It didn’t all click immediately for Chelsea last season. Not everyone hit the ground running and poor Timo Werner often seemed a shell of his Leipzig self, chasing lofted balls only to find ever-more inexplicable ways to fluff his lines.
Poor Timo. It becomes even more noticeable when your manager comes in mid-season, steadies a ship instantly and wins a Champions League to boot. But sometimes players just need some time. It might take a year to get to speed.
This was certainly true of a number of names who went on to become Premier League legends…
1. Patrice Evra (Manchester United)
Evra unquestionably became one of Sir Alex Ferguson’s finest signings when Manchester United paid £5.5m to recruit him from Monaco in 2006. He may have been past his peak by the time of his 2014 departure, but for several seasons the Frenchman was widely regarded as one of the world’s leading left-backs.
It wasn’t until the 2006/07 campaign when that became the case. A traumatic debut in a derby defeat by Manchester City, when Evra was repeatedly exposed as United lost 3-1, shattered whatever belief he may have had upon his arrival. He’d gone from playing in front of home crowds of 7,000 to around 76,000, and his form was so disappointing that he was dropped ahead of a fixture with Liverpool and missed out on the 2006 World Cup. Mikael Silvestre was recalled at full-back after several seasons playing in central defence.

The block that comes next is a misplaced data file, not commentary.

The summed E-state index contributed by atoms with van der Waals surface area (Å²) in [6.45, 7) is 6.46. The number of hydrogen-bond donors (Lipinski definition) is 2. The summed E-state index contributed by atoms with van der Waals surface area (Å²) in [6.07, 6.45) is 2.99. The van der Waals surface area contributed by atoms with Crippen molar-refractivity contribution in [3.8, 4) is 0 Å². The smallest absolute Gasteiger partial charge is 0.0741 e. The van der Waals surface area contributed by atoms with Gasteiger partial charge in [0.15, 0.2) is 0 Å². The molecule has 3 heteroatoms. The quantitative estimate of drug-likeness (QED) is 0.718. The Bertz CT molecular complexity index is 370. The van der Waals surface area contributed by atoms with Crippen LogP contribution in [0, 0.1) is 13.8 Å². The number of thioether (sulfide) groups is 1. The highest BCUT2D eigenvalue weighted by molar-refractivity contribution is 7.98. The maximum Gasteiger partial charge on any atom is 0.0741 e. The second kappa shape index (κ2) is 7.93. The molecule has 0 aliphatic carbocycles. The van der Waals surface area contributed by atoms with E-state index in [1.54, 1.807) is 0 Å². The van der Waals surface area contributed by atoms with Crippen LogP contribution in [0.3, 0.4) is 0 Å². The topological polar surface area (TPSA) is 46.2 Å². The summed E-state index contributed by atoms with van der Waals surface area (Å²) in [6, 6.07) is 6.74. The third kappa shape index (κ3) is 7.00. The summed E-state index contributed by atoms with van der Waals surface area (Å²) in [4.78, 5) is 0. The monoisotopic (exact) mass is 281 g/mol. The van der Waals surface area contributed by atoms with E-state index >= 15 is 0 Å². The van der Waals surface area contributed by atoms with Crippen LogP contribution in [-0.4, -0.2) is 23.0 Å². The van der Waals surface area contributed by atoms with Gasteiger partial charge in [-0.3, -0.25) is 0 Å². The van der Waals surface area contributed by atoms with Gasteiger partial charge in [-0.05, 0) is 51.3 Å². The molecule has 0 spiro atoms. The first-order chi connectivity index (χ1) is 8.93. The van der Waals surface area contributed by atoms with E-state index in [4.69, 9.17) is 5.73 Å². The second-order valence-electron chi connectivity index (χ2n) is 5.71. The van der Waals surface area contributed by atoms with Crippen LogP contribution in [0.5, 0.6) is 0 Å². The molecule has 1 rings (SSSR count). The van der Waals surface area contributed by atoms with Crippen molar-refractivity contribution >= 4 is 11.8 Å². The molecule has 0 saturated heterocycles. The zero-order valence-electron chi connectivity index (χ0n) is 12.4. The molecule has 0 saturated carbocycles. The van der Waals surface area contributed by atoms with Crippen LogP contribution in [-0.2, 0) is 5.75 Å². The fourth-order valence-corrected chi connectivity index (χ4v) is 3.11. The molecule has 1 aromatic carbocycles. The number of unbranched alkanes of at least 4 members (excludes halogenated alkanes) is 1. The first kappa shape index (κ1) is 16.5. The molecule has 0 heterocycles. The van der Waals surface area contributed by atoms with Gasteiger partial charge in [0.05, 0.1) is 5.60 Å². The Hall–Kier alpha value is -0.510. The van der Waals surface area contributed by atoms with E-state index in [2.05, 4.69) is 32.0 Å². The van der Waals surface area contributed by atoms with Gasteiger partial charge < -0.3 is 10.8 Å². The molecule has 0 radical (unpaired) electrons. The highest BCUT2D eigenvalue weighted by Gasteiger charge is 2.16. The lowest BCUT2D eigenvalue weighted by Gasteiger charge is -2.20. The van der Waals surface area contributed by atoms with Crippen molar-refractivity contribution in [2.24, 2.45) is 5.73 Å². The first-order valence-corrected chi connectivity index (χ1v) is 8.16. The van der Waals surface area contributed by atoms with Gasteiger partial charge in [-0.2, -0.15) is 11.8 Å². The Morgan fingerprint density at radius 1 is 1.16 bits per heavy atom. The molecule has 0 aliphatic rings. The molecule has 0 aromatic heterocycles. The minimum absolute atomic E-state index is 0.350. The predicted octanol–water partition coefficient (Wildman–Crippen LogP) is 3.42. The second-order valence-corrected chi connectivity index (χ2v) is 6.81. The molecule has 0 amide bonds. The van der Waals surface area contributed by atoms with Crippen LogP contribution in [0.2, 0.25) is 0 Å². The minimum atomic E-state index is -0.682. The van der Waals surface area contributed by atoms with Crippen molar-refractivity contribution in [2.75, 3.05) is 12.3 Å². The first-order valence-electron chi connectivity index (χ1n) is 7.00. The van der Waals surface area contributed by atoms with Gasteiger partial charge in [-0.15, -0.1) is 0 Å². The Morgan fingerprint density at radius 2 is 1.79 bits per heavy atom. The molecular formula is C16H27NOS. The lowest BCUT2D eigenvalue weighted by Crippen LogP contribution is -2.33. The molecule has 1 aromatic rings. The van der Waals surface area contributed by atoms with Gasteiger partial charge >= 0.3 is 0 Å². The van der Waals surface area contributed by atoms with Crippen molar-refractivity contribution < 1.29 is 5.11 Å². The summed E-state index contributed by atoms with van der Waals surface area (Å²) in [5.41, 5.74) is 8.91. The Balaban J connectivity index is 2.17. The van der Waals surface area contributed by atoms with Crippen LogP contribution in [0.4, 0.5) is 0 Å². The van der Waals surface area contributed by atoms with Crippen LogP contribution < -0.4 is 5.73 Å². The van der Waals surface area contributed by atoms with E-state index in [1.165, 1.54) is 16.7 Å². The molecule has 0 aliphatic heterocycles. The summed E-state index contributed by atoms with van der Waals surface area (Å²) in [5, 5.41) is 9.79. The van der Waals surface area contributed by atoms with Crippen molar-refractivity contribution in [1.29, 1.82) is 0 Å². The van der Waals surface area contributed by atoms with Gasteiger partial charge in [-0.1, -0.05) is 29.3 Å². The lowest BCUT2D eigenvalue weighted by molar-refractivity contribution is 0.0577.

During the following season, that all changed. Ahead of Gabriel Heinze, John O’Shea and Silvestre, Evra deservedly established himself as Ferguson’s first-choice left-back and even outlasted the manager, eventually departing for Serie A behemoths Juventus.
2. Michael Essien (Chelsea)
Essien became Chelsea’s club-record signing – in an already free-spending era – when he joined them from Lyon in 2005 for £24.4m. But the form that made him one of the world’s finest midfielders in the late 2000s wasn’t displayed during at least his first 12 months at Stamford Bridge.
To accommodate Essien, Mourinho dropped the fluid Eidur Gudjohnsen from a robust team. The quality of Chelsea’s football (if not the results) also suffered when, with Frank Lampard and Claude Makelele still at their peak, there was little need for another box-to-box midfielder. Michael Ballack’s arrival the following summer appeared to put Essien’s place at greater risk, but the Ghanaian responded with consistently exceptional form thereafter and became arguably Chelsea’s most important player until two serious knee injuries forced a premature decline.